Most of the time, when a vessel sinks, any lawsuits are filed by the vessel’s owner against whoever had control of the vessel at the time of the sinking. In Terral River Serv. v. SCF Marine, Inc. recently considered by the Fifth Circuit, the opposite was the case. Faced with this unique procedural situation, the Court was forced to decide how to apply traditional rules regarding burden of proof in a case with where the usual roles were reversed.
Terral River Serv. v. SCF Marine, Inc. – Background
SCF was the barge owner in Terral River Serv. v. SCF Marine, Inc., 2021 U.S. App. LEXIS 37037 (5th Cir. Dec. 15, 2021). SCF handed its barge off to Terral, who manages a loading facility on the Mississippi River. SCF hired Terral to load the barge with a cargo of rice. SCF had inspected the barge less than a week before sending it to Terral, and found no problems with its structural integrity. Terral also inspected the barge after it arrived at Terral, without identifying any problems.
Roughly four days after the barge arrived at Terral, the barge began to sink while it was being loaded with rice.
Surveyors raised the barge and found that a foot-long fracture along one of the barge’s void tanks caused it to sink. More alarmingly, the surveyors found what appeared to be green “witness marks” along the fracture—which would indicate that someone, somewhere, had previously seen the fracture and marked it with green paint.
Normally, in a situation such as this, the barge owner (SCF) might sue the barge facility (Terral), ostensibly for negligently sinking its barge. The Fifth Circuit described this as the “paradigmatic” situation in which the vessel owner is suing for damage to its own property. In that situation, the case law is clear that the vessel owner would bear the burden of proof to show that the barge facility was negligent.
But this situation was unique. Instead of SCF suing Terral, Terral instead sued SCF—alleging that SCF delivered an unseaworthy barge to Terral. Terral sought to recover expenses incurred after the barge sank, as well as to secure its contractual indemnity.
Terral argued that this case involved a “bailment”—which is when a vessel owner deposits that vessel with someone else (called a “bailee”) and charges that bailee with the duty of protecting the property. Terral argued that in a bailment situation, the property owner bears the initial burden of proving that he delivered the property to the “bailee” in good condition. Terral argued that the witness marks next to the hull fracture proved that SCF did not deliver the barge in good condition. Thus, SCF was responsible for the sinking, and owed damages to Terral.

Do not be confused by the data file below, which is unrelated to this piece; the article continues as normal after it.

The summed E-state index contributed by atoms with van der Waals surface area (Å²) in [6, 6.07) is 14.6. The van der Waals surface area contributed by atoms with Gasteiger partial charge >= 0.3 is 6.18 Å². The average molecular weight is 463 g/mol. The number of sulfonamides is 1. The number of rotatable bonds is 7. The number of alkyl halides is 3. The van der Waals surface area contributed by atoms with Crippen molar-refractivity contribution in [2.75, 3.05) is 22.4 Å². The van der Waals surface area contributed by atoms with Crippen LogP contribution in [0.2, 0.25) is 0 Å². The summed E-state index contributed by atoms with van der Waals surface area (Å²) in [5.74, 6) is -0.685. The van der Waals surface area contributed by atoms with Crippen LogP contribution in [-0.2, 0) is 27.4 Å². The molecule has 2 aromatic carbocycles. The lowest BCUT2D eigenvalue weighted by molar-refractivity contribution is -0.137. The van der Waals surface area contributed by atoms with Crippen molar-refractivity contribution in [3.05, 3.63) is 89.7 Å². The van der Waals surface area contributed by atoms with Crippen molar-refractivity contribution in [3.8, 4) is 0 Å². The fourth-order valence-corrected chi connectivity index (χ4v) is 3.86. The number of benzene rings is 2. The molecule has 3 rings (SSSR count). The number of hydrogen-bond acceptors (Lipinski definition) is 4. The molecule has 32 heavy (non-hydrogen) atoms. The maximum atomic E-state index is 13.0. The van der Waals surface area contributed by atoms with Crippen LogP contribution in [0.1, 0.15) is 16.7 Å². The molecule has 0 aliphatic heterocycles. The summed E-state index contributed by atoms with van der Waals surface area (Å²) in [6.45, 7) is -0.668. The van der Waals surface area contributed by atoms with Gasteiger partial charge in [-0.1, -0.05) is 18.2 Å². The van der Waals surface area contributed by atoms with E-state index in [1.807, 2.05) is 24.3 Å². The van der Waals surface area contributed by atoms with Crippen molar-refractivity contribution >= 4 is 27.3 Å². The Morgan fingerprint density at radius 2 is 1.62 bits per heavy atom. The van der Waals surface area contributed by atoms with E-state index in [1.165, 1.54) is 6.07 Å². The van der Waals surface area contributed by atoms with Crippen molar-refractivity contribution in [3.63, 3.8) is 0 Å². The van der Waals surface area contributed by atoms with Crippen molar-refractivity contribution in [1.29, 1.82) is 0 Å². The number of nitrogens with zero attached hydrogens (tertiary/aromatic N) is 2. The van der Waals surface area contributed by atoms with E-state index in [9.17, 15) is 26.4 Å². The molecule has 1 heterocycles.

The Fifth Circuit’s ruling
The Fifth Circuit was not convinced. The court noted that Terral relied on the burden of proof in cases where the property owner sues the bailee—not the other way around. The Court observed that if SCF had sued Terral, then Terral’s argument regarding burden of proof would be correct. But because Terral (the bailee) had sued SCF (the owner), Terral could not escape the general rule that the plaintiff bears the burden of proof.
The Court went on to hold that Terral could not meet its burden of proof. After striking Terral’s expert witnesses, the only remaining expert testimony came from SCF. SCF’s expert opined that the green paint next to the fracture was not a witness mark, but rather paint transfer from a minor collision. Thus, Terral could not prove that SCF had prior notice of the fracture. Without being able to prove that SCF had prior notice of the fracture, Terral simply could not meet its burden of proof. Thus, its claims were dismissed.
Case Re-affirms Plaintiff Generally Must Bear the Burden of Proof
This case re-affirms the general rule in law that a plaintiff generally must bear the burden of proof in a case—notwithstanding various jurisprudential carveouts that allocate the burden differently in specific situations. Thus, litigants must be sure to not blindly assume that a party in a certain role will always bear the burden of proof in a certain type of lawsuit. Rather, they must carefully examine which party is making a claim, and how the burden of proof would impact that claim.